The 2020 Mid-Year Economic Update_long

Canadian Industrial Product Price Index Up 0.5% in June

Raw Materials Price Index was unchanged for the month.

The Canadian Industrial Product Price Index increased 0.5 percent in June, mainly because of higher prices for energy and petroleum products and motorized and recreational vehicles. The Raw Materials Price Index was unchanged in June, as lower prices for metal ores, concentrates and scrap were mostly offset by higher prices for crude energy products.

The increase in IPPI in June followed a 0.5 percent increase in May. Of the 21 commodity groups, 15 were up, 4 were down and 2 were unchanged.

The increase in June was led by higher prices for energy and petroleum products (+2 percent). The rise in prices was primarily due to motor gasoline (+5.9 percent), while lower prices for light fuel oils (-2.4 percent) and diesel fuel (-1.8 percent) moderated the gain. The IPPI excluding energy and petroleum products increased 0.4 percent.

Also contributing to the June increase in the IPPI was motorized and recreational vehicles (+1.2 percent). The increase was led by higher prices for passenger cars and light trucks (+1.3 percent) and, to a lesser extent, motor vehicle engines and motor vehicle parts (+0.8 percent) and aircraft (+1.5 percent). Higher prices for motorized and recreational vehicles were closely linked to the depreciation of the Canadian dollar relative to the US dollar.

To a lesser extent, higher prices for meat, fish, and dairy products (+0.9 percent) and chemicals and chemical products (+0.8 percent) also contributed to the rise in the IPPI in June.

Fresh and frozen pork (+2.3 percent) and fresh and frozen chicken (+3.4 percent) were the main reasons for the increase in meat, fish and dairy products. Higher prices for petrochemicals (+3 percent) and other basic inorganic chemicals (+1.6 percent) led the increase for chemicals and chemical products.

Largely moderating the increase in the IPPI were lower prices for primary non-ferrous metal products (-1.5 percent), which posted a fourth consecutive decline and the largest drop since September 2014. The decline in this commodity group was led by lower prices for unwrought copper and copper alloys (-5 percent), which posted its largest drop since March 2014, when prices fell 6.2 percent. Also contributing to the decline, but to a lesser extent, were unwrought precious metals and precious metal alloys (-0.8 percent) as well as unwrought aluminum and aluminum alloys (-2 percent).

Some IPPI prices are reported in US dollars and are converted to Canadian dollars using the average monthly exchange rate. Consequently, any change in the value of the Canadian dollar relative to the US dollar will affect the level of the index. From May to June 2015, the Canadian dollar depreciated 1.5 percent relative to the US dollar. If the exchange rate had remained constant, the IPPI would have increased 0.2 percent instead of increasing 0.5 percent.

The IPPI declined 0.9 percent over the 12-month period ending in June, after falling 1.3 percent in May.

In June, the year-over-year decline in the IPPI was primarily attributable to lower prices for energy and petroleum products (-19.7 percent). The main reasons for the decline were motor gasoline (-18.8 percent) and, to a lesser extent, diesel fuel (-23.3 percent) and light fuel oils (-20.4 percent). The IPPI excluding energy and petroleum products increased 3.1 percent year over year.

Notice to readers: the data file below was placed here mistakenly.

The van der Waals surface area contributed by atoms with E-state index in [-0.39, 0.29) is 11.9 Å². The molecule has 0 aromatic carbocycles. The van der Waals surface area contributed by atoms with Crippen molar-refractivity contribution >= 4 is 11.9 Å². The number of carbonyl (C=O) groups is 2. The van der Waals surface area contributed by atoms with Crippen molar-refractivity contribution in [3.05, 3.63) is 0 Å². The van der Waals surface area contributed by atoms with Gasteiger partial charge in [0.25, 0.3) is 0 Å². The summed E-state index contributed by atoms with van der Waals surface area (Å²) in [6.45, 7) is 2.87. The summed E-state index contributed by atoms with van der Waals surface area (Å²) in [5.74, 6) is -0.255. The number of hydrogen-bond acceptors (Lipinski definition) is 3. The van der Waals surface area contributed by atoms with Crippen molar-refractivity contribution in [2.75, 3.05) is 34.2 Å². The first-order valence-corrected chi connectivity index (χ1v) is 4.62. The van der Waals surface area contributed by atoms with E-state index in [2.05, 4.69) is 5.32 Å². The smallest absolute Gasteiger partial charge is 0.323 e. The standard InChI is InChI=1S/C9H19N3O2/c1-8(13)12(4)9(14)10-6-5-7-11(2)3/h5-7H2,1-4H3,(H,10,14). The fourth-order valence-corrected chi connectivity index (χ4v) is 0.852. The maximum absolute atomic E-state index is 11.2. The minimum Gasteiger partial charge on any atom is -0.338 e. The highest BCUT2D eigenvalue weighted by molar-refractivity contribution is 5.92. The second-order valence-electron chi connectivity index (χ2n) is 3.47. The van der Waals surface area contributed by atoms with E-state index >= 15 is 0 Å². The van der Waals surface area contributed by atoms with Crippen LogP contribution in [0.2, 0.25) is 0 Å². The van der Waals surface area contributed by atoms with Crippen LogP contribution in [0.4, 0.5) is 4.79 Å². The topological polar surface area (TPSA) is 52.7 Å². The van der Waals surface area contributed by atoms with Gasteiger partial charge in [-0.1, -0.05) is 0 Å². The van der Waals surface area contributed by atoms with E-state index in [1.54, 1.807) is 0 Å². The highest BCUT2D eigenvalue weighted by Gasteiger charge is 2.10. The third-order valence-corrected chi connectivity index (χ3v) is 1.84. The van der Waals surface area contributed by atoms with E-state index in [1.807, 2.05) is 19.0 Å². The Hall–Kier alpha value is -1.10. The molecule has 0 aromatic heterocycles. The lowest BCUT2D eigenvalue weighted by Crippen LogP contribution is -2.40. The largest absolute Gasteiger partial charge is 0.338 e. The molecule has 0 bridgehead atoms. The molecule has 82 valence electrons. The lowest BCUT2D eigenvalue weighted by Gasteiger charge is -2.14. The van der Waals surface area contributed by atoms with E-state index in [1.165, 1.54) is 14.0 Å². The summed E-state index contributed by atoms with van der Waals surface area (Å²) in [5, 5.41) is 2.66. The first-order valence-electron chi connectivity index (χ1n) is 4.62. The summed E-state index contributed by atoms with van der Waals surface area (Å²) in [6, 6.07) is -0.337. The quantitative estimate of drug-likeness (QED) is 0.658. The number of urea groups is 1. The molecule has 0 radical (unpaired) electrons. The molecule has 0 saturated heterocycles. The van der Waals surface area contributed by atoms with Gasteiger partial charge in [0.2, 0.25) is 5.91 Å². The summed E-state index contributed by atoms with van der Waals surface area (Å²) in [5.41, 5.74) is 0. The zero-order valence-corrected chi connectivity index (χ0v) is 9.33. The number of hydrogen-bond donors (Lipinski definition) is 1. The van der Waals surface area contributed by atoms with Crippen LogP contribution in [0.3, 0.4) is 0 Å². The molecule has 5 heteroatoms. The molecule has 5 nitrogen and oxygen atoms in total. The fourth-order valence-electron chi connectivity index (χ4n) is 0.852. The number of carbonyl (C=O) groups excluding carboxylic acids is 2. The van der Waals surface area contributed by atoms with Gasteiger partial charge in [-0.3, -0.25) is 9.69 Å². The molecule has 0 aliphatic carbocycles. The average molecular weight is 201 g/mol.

Also contributing to the decline were lower prices for chemicals and chemical products (-3.9 percent), led by lower prices for petrochemicals (-24.5 percent). The decline in this commodity group was moderated by higher prices for ammonia and chemical fertilizers (+13.6 percent) and chemical products, not elsewhere classified (+5.6 percent).

The year-over-year decline in the IPPI was moderated by higher prices for motorized and recreational vehicles (+9.7 percent). The rise was mainly attributable to passenger cars and light trucks (+10.3 percent), motor vehicle engines and motor vehicle parts (+6.9 percent) and aircraft (+15.6 percent).

Higher prices for meat, fish, and dairy products (+5.5 percent), specifically fresh and frozen beef and veal (+27.5 percent) also moderated the year-over-year decline in the IPPI.

Raw Materials Price Index

The RMPI was unchanged in June, following a 4.4 percent gain in May. Of the six commodity groups, four were up and two were down.

Prices for crude energy products posted a third consecutive increase, rising 1.1 percent, mainly as a result of higher prices for conventional crude oil (+0.8 percent). The RMPI excluding crude energy products declined 0.8 percent.

Also contributing to the increase were higher prices for crop products (+1.6 percent) as well as animals and animal products (+0.5 percent).

Higher prices for canola (+7.7 percent) and wheat (+4.4 percent) were the main reasons behind the rise in crop products. The gain in animals and animal products was led by an increase in hogs (+5.1 percent), while lower prices for cattle and calves (-1 percent) moderated the increase.

Largely moderating the increase in the RMPI in June were lower prices for metal ores, concentrates and scrap (-3.2 percent). This was the largest drop in this commodity group since April 2013, when prices fell 8.2 percent.

The RMPI fell 17.5 percent in the 12-month period ending in June, following a 16.6 percent decline in May.

Lower prices for crude energy products (-31.9 percent) were largely responsible for the decline, specifically conventional crude oil (-32.5 percent). The RMPI excluding crude energy products declined 0.5 percent from the same month last year.

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